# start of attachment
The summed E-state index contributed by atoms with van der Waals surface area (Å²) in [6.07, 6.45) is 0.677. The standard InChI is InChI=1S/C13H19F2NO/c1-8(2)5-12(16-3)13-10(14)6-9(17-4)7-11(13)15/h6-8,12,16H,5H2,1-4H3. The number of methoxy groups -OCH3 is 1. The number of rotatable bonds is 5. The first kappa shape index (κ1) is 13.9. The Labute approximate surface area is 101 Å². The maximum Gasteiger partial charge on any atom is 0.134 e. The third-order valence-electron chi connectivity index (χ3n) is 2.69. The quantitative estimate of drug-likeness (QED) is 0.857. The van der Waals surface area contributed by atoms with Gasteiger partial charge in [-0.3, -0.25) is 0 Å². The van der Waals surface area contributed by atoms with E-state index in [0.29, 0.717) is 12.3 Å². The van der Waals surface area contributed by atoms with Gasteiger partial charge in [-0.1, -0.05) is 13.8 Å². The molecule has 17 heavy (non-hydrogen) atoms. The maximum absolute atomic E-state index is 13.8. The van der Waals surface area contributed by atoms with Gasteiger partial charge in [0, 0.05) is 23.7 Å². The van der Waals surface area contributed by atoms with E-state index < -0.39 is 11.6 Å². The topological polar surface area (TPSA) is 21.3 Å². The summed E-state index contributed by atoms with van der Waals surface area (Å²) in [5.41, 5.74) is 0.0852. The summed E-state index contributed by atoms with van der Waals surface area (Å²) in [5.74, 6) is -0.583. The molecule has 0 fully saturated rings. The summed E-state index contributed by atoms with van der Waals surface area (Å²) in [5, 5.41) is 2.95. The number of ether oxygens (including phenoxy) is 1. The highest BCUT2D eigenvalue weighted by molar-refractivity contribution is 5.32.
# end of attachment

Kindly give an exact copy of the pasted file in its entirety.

The summed E-state index contributed by atoms with van der Waals surface area (Å²) in [6.07, 6.45) is 0.677. The standard InChI is InChI=1S/C13H19F2NO/c1-8(2)5-12(16-3)13-10(14)6-9(17-4)7-11(13)15/h6-8,12,16H,5H2,1-4H3. The number of methoxy groups -OCH3 is 1. The number of rotatable bonds is 5. The first kappa shape index (κ1) is 13.9. The Labute approximate surface area is 101 Å². The maximum Gasteiger partial charge on any atom is 0.134 e. The third-order valence-electron chi connectivity index (χ3n) is 2.69. The quantitative estimate of drug-likeness (QED) is 0.857. The van der Waals surface area contributed by atoms with Gasteiger partial charge in [-0.3, -0.25) is 0 Å². The van der Waals surface area contributed by atoms with E-state index in [0.29, 0.717) is 12.3 Å². The van der Waals surface area contributed by atoms with Gasteiger partial charge in [-0.1, -0.05) is 13.8 Å². The molecule has 17 heavy (non-hydrogen) atoms. The maximum absolute atomic E-state index is 13.8. The van der Waals surface area contributed by atoms with Gasteiger partial charge in [0, 0.05) is 23.7 Å². The van der Waals surface area contributed by atoms with E-state index < -0.39 is 11.6 Å². The topological polar surface area (TPSA) is 21.3 Å². The summed E-state index contributed by atoms with van der Waals surface area (Å²) in [5.41, 5.74) is 0.0852. The summed E-state index contributed by atoms with van der Waals surface area (Å²) in [5.74, 6) is -0.583. The molecule has 0 fully saturated rings. The summed E-state index contributed by atoms with van der Waals surface area (Å²) in [5, 5.41) is 2.95. The number of ether oxygens (including phenoxy) is 1. The highest BCUT2D eigenvalue weighted by molar-refractivity contribution is 5.32.